Hudson's Bay Company History

The Abandoned Cemetery

“Found it!”  

The first things you notice as you climb the clay riverbank are the rhubarb, lilac bushes, and forget-me-not plants – not native to the boreal forest. Unlike much of the land in Northeastern Ontario, someone once lived here and planted these things.

These flowers aren’t far from a breathtaking vista – a towering gorge that echoes with the sounds of the roaring water as it plunges into a pool far below. In the background you can hear the sound of heavy machinery working in a wilderness environment; it is the noise of progress near New Post Falls.

Because of the narrow gorge, there is a great deal of mist in the air. One of the most scenic and accessible but relatively unknown waterfalls is changing and going back to what it once was. Construction has started on the new hydroelectric dam that will affect the flow of water plunging over the crest. But that was last month’s story. Now we go further back in time, to another place near the falls.

Genealogy is a curiosity for most, a hobby for many, and an obsession for some. There is the practical side of genealogy such as tracing ownership or cultural identification. There are also the philosophical aspects of human curiosity; the desire to carve out a place for one's family in the larger historical picture, a sense of responsibility to preserve the past for future generations, and a sense of self-satisfaction in accurate storytelling. The abandoned graveyard at the former Hudson’s Bay Company (HBC) outpost is now wilderness, but it wasn’t always this way. Through the tall grass and dense new growth, there it is – a cemetery holding clues to the past.

The Historic Context

Canada seems to have more geography than history but the HBC is a huge part of what we know about our heritage. For generations fur traders scratched out a living in the North American wilderness. Here in Northeastern Ontario, the HBC dominated the landscape through a commercial empire and a network of outposts.  At one time the HBC encompassed an area ten times that of the Holy Roman Empire.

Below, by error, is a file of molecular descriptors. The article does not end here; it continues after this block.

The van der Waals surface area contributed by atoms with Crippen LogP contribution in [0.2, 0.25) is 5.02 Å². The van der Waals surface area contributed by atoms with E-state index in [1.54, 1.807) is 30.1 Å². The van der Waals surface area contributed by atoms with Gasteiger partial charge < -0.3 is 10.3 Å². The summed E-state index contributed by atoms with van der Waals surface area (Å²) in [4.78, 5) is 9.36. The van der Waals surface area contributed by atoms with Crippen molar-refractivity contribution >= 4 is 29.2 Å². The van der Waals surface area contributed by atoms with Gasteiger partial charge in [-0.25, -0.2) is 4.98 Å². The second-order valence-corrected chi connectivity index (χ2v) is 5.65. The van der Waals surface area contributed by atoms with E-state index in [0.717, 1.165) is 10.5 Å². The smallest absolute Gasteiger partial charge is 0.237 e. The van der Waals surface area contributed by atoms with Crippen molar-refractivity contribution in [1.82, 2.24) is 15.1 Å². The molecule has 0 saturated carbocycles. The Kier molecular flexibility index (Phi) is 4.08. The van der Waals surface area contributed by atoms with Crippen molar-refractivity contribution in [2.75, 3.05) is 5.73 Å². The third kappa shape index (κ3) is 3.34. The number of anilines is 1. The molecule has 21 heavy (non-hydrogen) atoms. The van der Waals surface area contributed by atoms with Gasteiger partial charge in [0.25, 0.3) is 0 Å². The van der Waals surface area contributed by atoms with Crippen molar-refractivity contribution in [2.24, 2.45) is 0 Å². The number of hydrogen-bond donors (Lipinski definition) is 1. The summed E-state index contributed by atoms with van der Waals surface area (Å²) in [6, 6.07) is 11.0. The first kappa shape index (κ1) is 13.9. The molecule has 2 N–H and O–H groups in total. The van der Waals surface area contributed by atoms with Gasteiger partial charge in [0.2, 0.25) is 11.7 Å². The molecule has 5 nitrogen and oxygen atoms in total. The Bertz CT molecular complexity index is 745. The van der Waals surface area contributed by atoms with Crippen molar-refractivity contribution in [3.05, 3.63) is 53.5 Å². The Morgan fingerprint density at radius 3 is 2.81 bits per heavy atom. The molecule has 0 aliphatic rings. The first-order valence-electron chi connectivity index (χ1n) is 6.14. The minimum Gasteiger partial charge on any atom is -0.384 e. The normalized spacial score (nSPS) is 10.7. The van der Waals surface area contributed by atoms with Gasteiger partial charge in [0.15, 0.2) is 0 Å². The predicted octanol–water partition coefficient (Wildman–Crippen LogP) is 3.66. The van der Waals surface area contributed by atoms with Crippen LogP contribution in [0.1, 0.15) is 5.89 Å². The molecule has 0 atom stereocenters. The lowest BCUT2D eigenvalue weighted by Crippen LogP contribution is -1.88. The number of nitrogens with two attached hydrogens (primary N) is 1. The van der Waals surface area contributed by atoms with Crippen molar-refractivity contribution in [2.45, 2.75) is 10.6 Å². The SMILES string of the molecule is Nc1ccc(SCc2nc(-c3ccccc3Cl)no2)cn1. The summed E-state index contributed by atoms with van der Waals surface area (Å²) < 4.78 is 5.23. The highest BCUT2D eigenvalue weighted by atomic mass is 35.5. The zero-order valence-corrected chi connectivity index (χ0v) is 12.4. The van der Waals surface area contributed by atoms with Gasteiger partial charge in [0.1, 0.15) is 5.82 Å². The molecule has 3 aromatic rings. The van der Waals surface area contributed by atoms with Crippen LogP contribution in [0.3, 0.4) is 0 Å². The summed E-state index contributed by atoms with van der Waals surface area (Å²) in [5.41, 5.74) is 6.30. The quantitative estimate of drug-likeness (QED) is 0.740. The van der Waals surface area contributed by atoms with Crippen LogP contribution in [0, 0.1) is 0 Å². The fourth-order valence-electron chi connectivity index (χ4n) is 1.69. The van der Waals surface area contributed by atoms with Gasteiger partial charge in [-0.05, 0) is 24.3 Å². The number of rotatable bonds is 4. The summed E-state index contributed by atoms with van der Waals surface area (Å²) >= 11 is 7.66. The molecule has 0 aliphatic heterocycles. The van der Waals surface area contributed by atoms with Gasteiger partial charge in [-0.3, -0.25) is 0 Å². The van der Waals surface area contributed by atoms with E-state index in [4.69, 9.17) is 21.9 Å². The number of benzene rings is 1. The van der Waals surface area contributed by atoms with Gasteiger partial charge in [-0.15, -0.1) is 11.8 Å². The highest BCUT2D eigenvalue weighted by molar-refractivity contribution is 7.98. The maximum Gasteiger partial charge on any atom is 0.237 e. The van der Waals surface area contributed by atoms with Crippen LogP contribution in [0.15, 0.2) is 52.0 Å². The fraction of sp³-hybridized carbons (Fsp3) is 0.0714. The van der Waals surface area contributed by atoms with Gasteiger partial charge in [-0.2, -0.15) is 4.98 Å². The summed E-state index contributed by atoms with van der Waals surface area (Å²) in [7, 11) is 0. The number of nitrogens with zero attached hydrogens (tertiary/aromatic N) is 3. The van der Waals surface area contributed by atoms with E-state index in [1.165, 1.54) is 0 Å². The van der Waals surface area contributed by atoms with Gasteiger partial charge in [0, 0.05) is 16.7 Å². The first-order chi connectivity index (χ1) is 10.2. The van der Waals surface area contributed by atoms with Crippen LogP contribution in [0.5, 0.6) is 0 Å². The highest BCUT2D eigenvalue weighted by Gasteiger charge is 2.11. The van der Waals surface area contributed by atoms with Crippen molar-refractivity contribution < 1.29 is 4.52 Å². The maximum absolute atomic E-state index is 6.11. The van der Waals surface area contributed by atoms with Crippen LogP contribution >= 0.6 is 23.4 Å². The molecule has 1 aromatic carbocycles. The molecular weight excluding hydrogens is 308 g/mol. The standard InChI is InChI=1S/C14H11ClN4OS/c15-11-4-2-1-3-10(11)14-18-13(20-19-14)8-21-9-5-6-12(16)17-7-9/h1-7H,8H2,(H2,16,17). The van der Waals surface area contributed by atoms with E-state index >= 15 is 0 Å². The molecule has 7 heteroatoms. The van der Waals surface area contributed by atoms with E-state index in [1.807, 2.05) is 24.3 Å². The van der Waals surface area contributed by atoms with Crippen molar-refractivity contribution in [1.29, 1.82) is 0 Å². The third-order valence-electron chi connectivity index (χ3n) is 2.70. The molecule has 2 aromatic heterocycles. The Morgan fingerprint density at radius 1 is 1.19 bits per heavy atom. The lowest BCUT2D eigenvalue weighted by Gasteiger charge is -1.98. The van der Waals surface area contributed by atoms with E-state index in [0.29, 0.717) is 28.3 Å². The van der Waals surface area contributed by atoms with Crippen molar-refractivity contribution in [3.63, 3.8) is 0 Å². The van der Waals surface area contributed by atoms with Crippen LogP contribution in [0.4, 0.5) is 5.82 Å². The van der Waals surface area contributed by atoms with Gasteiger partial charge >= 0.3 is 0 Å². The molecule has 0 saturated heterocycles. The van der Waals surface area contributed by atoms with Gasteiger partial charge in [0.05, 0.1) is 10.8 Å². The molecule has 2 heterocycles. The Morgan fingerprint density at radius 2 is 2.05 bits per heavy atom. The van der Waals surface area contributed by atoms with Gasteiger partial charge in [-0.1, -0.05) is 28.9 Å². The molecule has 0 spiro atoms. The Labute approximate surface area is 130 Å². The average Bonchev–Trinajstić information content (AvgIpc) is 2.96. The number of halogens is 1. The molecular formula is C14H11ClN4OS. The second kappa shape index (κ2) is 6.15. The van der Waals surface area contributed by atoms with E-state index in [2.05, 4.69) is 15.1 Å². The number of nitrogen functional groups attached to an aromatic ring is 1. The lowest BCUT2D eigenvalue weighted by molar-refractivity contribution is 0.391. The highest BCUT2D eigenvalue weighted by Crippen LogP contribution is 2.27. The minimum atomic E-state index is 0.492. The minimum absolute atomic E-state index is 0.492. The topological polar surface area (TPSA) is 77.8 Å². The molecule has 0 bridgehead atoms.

The employees of the HBC lived with our “first peoples” and the impact of their wrongdoings is well documented. As Peter C. Newman wrote in his 1985 book, Company of Adventurers, it included accepting the fact that “liquor was part of their necessary operations,”  becoming “citizens of the New Land, in the early years mating with the Indian tribes with whom they traded,” and “more serious medical complaints [such as] ‘county disorder’ (a form of fever combined with catarrh) and syphilis.”

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The Canadian author said, “The Hudson Bay Company is probably the best documented institution in the world next to the Vatican.”  It is true that they kept meticulous records, almost obsessive with accounting details. Maybe that is why the HBC was so successful.

Google searches often lead only to generalities, but good library and journalism skills are far more satisfying and generally result in finding the information I was looking for. In this case it’s the Hudson's Bay Company Archives from the Provincial Archives of Manitoba. Marie Reidke in Winnipeg put me on to a scanned copy of HBCA PP5288 – New Post History: Hudson's Bay Company Post on the Abitibi River, Ontario.  Many thanks to her opening my eyes to the discoveries that followed.  

The New Post site was operational from 1857 until 1924, half way between Moose Factory and Abitibi Lake.  This post possessed four buildings: a factor’s (manager) residence, a second house occupied by a Native family, a general trading store, and a storehouse. “A dozen tents or teepees indicated that about twelve hunters were dependent on the post.”  You begin to get stuck within the world of words.

From the turn of the last century, visiting geologist to New Post, William Arthur Parks, writes, “New Post is the only trading station of the HBC on the Abitibi and is the only place where supplies of any kind can be obtained from Fort Abitibi and Moose Factory. Mr. Jobson’s son, the factor in charge, has a flourishing garden in which are turnips, onions, potatoes, corn, cabbage, lettuce, and radishes all doing well. Early red potatoes were rotting on the ground, but white varieties do well; 300 bushels were grown here last year. Corn will ripen some years, but it fails on other occasions.

Mr. Jobson has several head of cattle, the winter fodder for which is gathered by the Indians, and consists of the marsh grass abundant along the river. The soil is fine, argillaceous (Definition—Consisting of or containing clay) in places.  As an example of the vagaries of the rivers, Mr. Jobson informed me that in the spring of 1897 the water rose to the foundation of his house, a distance of 29 feet. The Indians attached to the post are rapidly succumbing to the attacks of consumption and scrofulous (Definition—having  a rundown appearance or morally contaminated) disease and owing to the decrease of partridge and rabbit are sometimes at sore straights for food.  As the rabbit fails the lynx also disappears for want of prey, while the beaver is almost hunted out in this district.”

A 1970s excerpt from a report by Woodland Heritage archaeologist, John Pollock (a Temiskaming Shores resident), it states, “Indians (sic) who traded at New Post had a large system of family hunting territories that covered the east of the Abitibi River.” You now have historic impressions and interpretations, by visitors and professionals, and snapshots or tidbits of life there.

The Research